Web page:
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Roin Metreveli

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Roin Metreveli
BornDecember 7, 1939 (1939-12-07) (age 84)
Academic background
Alma materTbilisi State University
Academic work

Roin Metreveli (Georgian: როინ მეტრეველი; born 7 December 1939) is a Georgian academician and historian. He was the first elected rector of the Tbilisi State University, after Petre Melikishvili and Ivane Javakhishvili. Metreveli served as a secretary of the Central Committee of the Georgian Communist Party during the Soviet Union, from 1960 to 1972, and subsequently as its first secretary. From 1972, he was a major editor of the Georgian Encyclopedia.[1] He is the author of multiple scientific publications and books about Georgian history and Caucasiology. For several years, he was member of the Georgian Parliament. He was chairman of the board of rectors of all Georgian Universities.

In June 2023, Roin Metreveli was appointed as President of the Georgian National Academy of Sciences.[2]

In his first days in office, Roin Metreveli promised a prank caller that he would award membership in the academy to Prime Minister Irakli Garibashvili, an incident that received major attention on media and social media.[3]

Tbilisi State University


In 1991 Roin Metreveli was appointed as Rector of Tbilisi State University. In 1992 under his leadership, Tbilisi State University regained its status as an autonomous institution, which had been lost since 1926. Once the Tbilisi State University became autonomous, the Great Scientific Council was reinstated and this council had to choose a new executive. In April 1992 a new council elected Roin Metreveli as Rector of Tbilisi State University. He was the first elected rector after Petre Melikishvili and Ivane Javakhishvili. In 1997 Professor Roin Metreveli was elected for a second term as a rector.[4] Metreveli resigned in 2004, amidst a campaign to reduce corruption and bribery in the higher education sector.[5]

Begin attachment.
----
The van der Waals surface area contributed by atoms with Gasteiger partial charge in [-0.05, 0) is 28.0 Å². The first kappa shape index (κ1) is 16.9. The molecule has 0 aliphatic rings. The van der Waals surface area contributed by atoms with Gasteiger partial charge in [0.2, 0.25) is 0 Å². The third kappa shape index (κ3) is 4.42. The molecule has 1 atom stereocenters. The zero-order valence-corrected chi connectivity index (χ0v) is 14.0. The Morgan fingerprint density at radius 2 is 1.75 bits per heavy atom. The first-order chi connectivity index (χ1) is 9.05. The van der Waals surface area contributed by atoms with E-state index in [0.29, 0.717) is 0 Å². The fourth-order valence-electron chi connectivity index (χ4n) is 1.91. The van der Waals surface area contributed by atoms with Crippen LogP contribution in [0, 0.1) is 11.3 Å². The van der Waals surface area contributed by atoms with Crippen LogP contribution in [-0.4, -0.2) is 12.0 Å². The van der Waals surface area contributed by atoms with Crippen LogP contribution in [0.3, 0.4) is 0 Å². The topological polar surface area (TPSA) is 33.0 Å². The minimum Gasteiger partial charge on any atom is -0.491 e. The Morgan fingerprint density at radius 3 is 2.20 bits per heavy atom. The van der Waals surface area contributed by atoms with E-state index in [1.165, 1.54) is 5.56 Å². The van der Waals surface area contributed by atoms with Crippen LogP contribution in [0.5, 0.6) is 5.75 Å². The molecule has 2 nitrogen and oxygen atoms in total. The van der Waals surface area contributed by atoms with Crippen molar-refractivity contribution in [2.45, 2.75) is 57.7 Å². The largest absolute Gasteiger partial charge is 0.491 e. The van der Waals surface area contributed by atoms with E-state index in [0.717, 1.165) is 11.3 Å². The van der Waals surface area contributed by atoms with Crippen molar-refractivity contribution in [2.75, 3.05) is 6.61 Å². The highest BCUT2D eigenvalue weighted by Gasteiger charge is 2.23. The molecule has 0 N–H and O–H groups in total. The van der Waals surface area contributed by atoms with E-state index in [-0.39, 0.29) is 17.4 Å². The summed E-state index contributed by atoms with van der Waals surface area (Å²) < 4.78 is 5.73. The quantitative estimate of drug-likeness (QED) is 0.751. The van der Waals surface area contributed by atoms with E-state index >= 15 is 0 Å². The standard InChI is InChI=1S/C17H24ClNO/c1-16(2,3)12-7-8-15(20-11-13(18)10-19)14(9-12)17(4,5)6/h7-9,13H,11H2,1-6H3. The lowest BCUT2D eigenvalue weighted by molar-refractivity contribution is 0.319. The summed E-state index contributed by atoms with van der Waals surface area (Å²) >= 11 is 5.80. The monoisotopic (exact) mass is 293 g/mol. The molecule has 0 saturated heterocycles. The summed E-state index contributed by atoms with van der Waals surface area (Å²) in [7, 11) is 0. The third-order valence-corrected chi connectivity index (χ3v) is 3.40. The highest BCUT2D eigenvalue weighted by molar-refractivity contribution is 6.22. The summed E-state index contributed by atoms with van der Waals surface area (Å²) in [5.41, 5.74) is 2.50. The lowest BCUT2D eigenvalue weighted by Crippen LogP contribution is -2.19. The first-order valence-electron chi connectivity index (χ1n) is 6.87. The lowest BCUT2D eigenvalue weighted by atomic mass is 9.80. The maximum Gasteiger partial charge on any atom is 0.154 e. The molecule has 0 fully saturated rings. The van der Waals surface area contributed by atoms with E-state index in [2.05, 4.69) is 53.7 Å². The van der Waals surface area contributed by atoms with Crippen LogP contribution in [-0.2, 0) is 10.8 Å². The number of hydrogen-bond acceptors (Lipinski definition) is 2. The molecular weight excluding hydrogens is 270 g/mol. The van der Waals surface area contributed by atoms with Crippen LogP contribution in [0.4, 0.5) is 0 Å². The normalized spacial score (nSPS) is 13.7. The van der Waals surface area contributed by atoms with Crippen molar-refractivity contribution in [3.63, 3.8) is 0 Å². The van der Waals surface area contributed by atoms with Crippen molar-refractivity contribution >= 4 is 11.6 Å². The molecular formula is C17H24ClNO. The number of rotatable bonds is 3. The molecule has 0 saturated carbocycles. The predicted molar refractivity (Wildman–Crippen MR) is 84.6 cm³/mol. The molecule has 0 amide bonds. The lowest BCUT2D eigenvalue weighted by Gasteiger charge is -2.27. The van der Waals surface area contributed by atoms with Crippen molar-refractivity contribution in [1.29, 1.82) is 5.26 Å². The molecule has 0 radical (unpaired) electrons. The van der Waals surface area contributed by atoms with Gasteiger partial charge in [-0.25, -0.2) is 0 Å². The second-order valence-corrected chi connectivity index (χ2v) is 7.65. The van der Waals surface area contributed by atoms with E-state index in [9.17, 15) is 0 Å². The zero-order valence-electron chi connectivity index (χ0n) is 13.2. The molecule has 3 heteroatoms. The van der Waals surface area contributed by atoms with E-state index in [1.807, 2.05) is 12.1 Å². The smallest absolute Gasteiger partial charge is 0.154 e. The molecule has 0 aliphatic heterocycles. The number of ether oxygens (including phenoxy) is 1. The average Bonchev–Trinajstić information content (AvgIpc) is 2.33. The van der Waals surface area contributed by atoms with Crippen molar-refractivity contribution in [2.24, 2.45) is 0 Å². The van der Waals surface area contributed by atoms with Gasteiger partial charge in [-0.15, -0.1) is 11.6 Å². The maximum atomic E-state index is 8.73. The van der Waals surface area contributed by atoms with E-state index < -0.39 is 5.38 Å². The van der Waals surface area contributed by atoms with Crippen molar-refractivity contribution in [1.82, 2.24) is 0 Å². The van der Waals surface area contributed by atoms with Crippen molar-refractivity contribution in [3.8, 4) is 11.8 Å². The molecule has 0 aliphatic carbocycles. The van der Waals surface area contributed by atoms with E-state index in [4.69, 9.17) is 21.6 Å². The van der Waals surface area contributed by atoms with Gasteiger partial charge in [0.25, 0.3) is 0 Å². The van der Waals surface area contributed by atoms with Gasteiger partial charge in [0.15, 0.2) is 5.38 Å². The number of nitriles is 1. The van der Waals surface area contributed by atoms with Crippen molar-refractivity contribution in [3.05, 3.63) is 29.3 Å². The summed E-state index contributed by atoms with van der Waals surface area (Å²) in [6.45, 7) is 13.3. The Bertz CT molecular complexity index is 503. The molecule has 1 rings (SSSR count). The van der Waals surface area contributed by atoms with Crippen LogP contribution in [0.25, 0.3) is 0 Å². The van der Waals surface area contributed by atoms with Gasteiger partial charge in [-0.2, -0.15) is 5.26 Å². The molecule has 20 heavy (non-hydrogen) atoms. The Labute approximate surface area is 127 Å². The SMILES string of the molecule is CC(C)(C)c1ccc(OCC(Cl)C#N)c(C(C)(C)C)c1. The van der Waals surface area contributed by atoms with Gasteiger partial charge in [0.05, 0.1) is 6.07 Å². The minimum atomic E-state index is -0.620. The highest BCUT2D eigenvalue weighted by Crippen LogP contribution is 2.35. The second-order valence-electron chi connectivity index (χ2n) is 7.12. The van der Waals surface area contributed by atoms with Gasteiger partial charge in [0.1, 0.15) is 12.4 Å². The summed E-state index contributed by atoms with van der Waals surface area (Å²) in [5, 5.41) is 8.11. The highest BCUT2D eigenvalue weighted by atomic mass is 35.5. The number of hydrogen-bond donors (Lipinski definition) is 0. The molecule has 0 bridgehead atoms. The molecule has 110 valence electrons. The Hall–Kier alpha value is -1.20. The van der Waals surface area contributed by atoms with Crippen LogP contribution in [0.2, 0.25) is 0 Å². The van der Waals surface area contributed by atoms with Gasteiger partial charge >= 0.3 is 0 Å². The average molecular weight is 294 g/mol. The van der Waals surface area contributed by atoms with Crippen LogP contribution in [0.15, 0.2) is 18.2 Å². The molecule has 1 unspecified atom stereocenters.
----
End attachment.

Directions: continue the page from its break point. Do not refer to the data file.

1. ^ Tabula Journal (7 Dec 2019). ""The Work Started by Roin Metreveli Continues Successfully Today"". Retrieved 18 January 2021.
  2. ^ "Main topics of the day in Armenia, Azerbaijan, Georgia, 5-9 June, 2023". Jam News. 9 June 2023. Retrieved 12 June 2023.
  3. ^ Shoshiashvili, Tata (12 June 2023). "Georgian Academy of Sciences head promises membership to PM in prank call". OC Media. Retrieved 12 June 2023.
  4. ^ EurasiaNet (Nov 10, 2002). "Georgia: Clock Is Ticking As Higher Education Eaten Away By Corruption". Retrieved 11 January 2021.
  5. ^ Berglund, Christofer (3 September 2015). "How Georgia Stamped Out Corruption on Campus". Foreign Policy. Retrieved 11 June 2023.